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3.5 Validation 3.5.1 Grid dependence study A study was carried out to investi- gate how the solutions depend on the grid and what the proper number of clusters is in each coordinate direction for ship stern flow calcu- lations. Due to computer limitations the study had to be rather restricted, however. The systematic variations were made using four different grids to investi- gate the grid dependence in the three coordinate directions. For all four grids the calculation domain was the same, that is the inlet plane was placed at the midship, 2x/L = 0.0; the outlet plane at 2x/L = 10 in the far wake; the outer edge boundary on a cir- cular cylinder located one ship length from the centre line; and the two innermost grid points were located within the logarithmic layer. In case 1 the grid has a number of clusters equal to LLxMMxNN = 60 x 19 x 9, where LL, MM and NN2are the number of clusters in the x1, x and x3 directions respectively. The number of clusters in the transverse direction x3 in case 1 might be too small to capture the variation of the cross flow and the rapid pres- sure change near the region of the keel. Thus in case 2, NN was increased to 15. The grid in case 2 has the number of clusters equal to LLxMMxNN = 60 x 21 x 15. In case 3, the grid was designed to test the grid dependence in the pre- dominant flow direction x1, LL was decreased to 30. The grid had the number of clusters equal to LLxMMxNN = 30 x 21 x 15. The velocity profiles and the pro- files of other physical quantities in the normal direction might be quite influenced by the number of clusters in the normal direction x2. Based on the grid of case 3, we increased the number of clusters in the normal direction to MM = 41, getting the grid case 4: LLx MMxNN = 30 x 41 x 15. A summary of the four cases is given in Table 2. Case LL 1 60 2 60 3 30 4 30 MM NN 19 9 21 15 21 15 41 15 Total number of clusters 10 260 18 900 9 450 18 450 Table 2. The four grid variation cases The calculations for the four cases were carried out using standard boun- da2ry later profiles for ul, k and ~ (u = u = 0) as the inlet profiles. \ Of 2X/L = 0.8 o N l n __ i a 80X19X9 - - 80X21X15 30XZiXi5 ...... 30X41X15 , l l l .00 0 . 05 0. 10 0. 15 0 . 20 GIRTH LENGTH 2X/L= 0.8 60XI9X9 BOX21X15 30X21X15 ..... - poX41X15 o . Go 0.05 0. 10 0. 15 0.20 GIRTH LENGTH Fig 13 Grid dependence. Distribution of Cp and up at 2x/L = 0.8 The girthwise pressure and friction velocity variations at 2x/L = 0.8 for the four grids are shown in Fig 13. The influence of the cluster numbers in the transverse direction can clearly be seen from the figure. Comparing the grid case 1, 60 x 19 x 9, with other grids it is obvious that nine clusters are too few to resolve the problem in the transverse direction. The Cp variation is almost the same for the other three grids, since the same number of clusters was used in the transverse direction. Owing to the 201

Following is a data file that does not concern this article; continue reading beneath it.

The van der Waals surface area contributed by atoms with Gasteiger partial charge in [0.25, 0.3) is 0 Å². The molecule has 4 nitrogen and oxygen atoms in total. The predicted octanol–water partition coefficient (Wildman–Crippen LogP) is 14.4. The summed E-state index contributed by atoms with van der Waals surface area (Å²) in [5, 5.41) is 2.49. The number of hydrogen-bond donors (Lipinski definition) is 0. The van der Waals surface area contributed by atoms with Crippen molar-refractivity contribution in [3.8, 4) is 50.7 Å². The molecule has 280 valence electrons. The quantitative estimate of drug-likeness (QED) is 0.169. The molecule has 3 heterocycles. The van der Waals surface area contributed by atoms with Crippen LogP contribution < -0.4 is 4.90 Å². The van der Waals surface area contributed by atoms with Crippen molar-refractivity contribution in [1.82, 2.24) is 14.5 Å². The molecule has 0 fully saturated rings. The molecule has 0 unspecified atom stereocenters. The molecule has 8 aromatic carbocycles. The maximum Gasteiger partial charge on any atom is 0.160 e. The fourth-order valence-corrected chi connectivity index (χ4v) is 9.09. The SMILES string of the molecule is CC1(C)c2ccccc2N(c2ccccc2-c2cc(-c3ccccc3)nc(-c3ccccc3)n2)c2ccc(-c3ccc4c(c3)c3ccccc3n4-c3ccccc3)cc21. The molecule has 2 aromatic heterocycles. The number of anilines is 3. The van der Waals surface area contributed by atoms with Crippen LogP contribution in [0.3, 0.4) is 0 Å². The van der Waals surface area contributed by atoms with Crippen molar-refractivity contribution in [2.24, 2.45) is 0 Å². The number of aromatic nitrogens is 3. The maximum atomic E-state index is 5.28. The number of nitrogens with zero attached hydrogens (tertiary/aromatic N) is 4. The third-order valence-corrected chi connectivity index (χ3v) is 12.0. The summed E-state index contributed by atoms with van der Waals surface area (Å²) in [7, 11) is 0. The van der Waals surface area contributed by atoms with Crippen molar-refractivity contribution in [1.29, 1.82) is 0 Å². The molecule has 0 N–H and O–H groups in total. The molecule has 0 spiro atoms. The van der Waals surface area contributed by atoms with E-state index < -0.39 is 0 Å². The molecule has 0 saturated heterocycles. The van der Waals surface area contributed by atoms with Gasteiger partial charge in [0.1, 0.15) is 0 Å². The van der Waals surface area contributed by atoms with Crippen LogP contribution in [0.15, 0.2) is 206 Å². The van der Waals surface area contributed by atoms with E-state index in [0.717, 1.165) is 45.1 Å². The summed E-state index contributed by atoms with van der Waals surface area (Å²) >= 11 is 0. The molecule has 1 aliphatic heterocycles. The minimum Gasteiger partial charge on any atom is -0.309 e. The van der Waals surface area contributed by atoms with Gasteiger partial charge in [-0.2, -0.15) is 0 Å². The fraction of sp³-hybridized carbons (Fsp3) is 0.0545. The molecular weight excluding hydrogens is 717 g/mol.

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limitation of the computer size we did not increase the number of clusters in the transverse direction to more than 15. So it is difficult to say whether or not the solution would be improved if more than 15 clusters were used. This number seems to be the minimum required, however. O _ . ~X4iX15 - - 30~1Xi5 o 0 Waterl i ne N _ ~ O DO ~ 1.00 U 0 - - X41X15 - - ~~lX15 45 / 0 00 0.~ t.00 U - ~X41Xi5 _ ~~iXi5 90 Keel o.oo 0.50 t.oo u it, ~ Grid 60 x l9 x 9 I' ///// / - / Grid 60 x 21 x 15 ////// / Grid 31 x 41 x 15 /~/~ ///// / 11// A// Grid 31 x 21 x 15 Fig 14 Grid dependence. Velocity profiles at 2x/L = 0.8 Fig 15 Grid dependence. Iso-wakes at Waterline, mid-girth and keel 2x/L = 0.9 202